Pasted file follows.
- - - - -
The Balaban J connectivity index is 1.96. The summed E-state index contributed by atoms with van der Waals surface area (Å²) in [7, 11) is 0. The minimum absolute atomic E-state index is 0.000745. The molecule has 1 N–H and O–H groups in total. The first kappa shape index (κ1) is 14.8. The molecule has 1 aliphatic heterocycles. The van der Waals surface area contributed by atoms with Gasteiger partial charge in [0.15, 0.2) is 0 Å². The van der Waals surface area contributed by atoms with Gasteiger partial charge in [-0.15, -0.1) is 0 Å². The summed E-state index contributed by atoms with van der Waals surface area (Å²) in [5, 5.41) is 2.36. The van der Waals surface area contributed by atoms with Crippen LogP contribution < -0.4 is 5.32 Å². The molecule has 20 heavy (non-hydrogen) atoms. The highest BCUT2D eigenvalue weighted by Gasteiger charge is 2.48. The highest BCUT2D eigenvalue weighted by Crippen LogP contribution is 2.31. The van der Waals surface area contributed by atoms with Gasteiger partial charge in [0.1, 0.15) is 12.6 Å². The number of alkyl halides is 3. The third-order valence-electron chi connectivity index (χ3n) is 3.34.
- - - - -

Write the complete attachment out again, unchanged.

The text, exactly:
The Balaban J connectivity index is 1.96. The summed E-state index contributed by atoms with van der Waals surface area (Å²) in [7, 11) is 0. The minimum absolute atomic E-state index is 0.000745. The molecule has 1 N–H and O–H groups in total. The first kappa shape index (κ1) is 14.8. The molecule has 1 aliphatic heterocycles. The van der Waals surface area contributed by atoms with Gasteiger partial charge in [0.15, 0.2) is 0 Å². The van der Waals surface area contributed by atoms with Gasteiger partial charge in [-0.15, -0.1) is 0 Å². The summed E-state index contributed by atoms with van der Waals surface area (Å²) in [5, 5.41) is 2.36. The van der Waals surface area contributed by atoms with Crippen LogP contribution < -0.4 is 5.32 Å². The molecule has 20 heavy (non-hydrogen) atoms. The highest BCUT2D eigenvalue weighted by Gasteiger charge is 2.48. The highest BCUT2D eigenvalue weighted by Crippen LogP contribution is 2.31. The van der Waals surface area contributed by atoms with Gasteiger partial charge in [0.1, 0.15) is 12.6 Å². The number of alkyl halides is 3. The third-order valence-electron chi connectivity index (χ3n) is 3.34.